Finding ourselves in the second year of the global pandemic, it is time for us to take stock. Much has changed, and hardly anything is as it was ‘before’. Rules and guidelines continue to regulate our lives. Yet, for many people, nothing has changed; and their biggest concern and fear is that nothing ever will change.
As one nation after another went into lockdown, the limitations on personal freedom and choices became evident. We were all required to stay at home, to keep our distance from others, to avoid going shopping and to stay connected to others via online platforms and social media. These rules felt like an enormous infringement. What the majority of the populations had not realised, however, was that their ‘new’ experiences were not at all new for disabled and chronically ill people. Within the disabled and chronically ill communities, the realisation dawned that their ordinary, everyday experience of life was considered as a crisis. As the weeks went on and as the reality of long-Covid dawned, a certain level of empathy emerged that had not been as palpable ever before. People with chronic fatigue syndrome (myalgic encephalomyelitis), fibromyalgia and multiple sclerosis, for example, had been lobbying for years – without much success – to have their fatigue and energy depletion recognised. Suddenly, through the emergence of long-Covid along with an increase in mood disorders and dysfunctions, the discourse seemed to have changed.
Similarly, academics with disabilities, chronic illnesses and neurodivergences, as well as those with caring responsibilities, have long petitioned for opportunities to take part in conferences remotely, to contribute to panels from home or to share in knowledge exchange using accessible alternatives. Unfortunately, the academic elite was not open to those changes. In 2018, I spearheaded a conference at UCL Institute of Education, which was unique, radical and one of a kind. The conference was accessible for in-person exchanges, as well as via a live-stream with live captions. Remotely attending delegates could get involved via Twitter and Padlet, while delegates attending the in-person event were offered a quiet room, pillows, blankets, socks, eye patches, as well as food that accounted for a combination of common food allergies and dietary restrictions. Three years later, the innovation of that Ableism in Academia conference may not seem as groundbreaking anymore. As a community we are now so used to Zoom or Microsoft Teams and to virtual conferences that it feels impossible to remember the time before our reliance on such tools. But ask anyone who has a chronic illness, disability or neurodivergence and you’ll find there is deep-seated worry; worry about weak collective memories and worry that as the majority of the population is longing for normality, everything will go back to what it was before.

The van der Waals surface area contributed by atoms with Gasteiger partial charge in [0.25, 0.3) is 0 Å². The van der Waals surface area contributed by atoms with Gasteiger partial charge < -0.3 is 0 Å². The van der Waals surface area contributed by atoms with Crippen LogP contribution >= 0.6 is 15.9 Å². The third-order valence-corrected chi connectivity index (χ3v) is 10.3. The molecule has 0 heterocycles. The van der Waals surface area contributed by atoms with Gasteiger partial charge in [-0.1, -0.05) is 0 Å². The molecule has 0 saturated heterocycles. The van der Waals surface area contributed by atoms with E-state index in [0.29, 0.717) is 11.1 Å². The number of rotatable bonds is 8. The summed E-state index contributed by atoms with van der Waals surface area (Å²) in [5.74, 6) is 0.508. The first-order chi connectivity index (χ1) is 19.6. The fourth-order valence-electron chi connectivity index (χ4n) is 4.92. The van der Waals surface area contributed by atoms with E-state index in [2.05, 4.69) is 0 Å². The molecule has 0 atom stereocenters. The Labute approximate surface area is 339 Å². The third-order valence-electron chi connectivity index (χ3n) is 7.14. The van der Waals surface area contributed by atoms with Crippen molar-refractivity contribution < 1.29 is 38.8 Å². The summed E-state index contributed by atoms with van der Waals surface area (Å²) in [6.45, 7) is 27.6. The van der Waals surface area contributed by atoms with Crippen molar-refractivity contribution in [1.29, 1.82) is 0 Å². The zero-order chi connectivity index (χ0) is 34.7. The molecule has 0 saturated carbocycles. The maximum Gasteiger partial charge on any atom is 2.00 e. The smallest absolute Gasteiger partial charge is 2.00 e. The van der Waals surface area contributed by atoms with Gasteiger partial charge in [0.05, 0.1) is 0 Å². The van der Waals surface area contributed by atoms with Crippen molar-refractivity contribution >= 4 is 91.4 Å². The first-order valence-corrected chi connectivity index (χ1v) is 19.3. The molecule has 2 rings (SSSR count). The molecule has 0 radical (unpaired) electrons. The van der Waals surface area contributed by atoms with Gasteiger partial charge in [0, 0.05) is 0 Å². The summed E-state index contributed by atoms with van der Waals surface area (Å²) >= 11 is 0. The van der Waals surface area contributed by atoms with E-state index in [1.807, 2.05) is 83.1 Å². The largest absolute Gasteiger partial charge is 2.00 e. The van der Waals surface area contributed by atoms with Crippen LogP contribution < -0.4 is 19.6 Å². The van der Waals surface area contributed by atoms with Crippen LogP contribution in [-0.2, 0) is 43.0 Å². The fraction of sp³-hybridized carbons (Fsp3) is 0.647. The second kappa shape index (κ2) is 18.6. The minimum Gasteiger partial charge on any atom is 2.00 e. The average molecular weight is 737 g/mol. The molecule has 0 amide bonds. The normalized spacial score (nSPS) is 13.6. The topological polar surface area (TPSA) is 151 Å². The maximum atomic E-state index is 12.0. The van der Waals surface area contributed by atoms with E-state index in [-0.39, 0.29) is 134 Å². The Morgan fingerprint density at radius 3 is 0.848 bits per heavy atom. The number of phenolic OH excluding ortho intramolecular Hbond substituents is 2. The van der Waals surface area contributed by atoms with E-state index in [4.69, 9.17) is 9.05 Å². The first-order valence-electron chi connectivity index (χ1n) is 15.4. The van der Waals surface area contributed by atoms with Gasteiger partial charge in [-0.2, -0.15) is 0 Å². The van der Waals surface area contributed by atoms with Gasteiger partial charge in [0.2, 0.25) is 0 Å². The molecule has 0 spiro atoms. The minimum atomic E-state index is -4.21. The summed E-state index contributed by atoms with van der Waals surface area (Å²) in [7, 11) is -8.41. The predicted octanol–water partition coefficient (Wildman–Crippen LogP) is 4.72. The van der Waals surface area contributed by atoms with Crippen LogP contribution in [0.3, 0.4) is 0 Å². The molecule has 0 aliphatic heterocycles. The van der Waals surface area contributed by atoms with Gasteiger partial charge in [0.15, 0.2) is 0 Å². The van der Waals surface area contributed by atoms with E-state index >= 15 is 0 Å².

I understand that desire for the known; I am the same. I long for the opportunity to meet my family, to travel, to do the things I have always done. And I am also hopeful. The pandemic has shown that offering conferences as a virtual option does not mean the quality of the conference suffers. We have seen that people’s personal productivity, sense of wellbeing and experience of efficiency have not necessarily deteriorated because they have been working from home. Instead, it has emerged that there are many ways of working and that despite our one-size-fits-all mentality, not everything works for everyone, actually. Within higher education there is often the fear that adjustments may be expensive or difficult to organise, which leads to the introduction of generally applicable quick fixes that disregard the needs of individuals. For me, the key to productivity, efficiency, wellbeing and a successful work–life balance is to enable; and enabling means to take an individualised, personalised approach in making relevant arrangements.
Nicole Brown is Director of Social Research & Practice and Education Ltd and Lecturer in Education in the Department of Culture, Communication and Media at the UCL Institute of Education.
For more information on how to support individuals with chronic illnesses, neurodivergences and/or disabilities see Lived Experiences of Ableism in Academia by Nicole Brown. Available to order on the Policy Press website for £19.99.
Bristol University Press newsletter subscribers receive a 35% discount – sign up here.
Follow Transforming Society so we can let you know when new articles publish.
The views and opinions expressed on this blog site are solely those of the original blog post authors and other contributors. These views and opinions do not necessarily represent those of the Policy Press and/or any/all contributors to this site.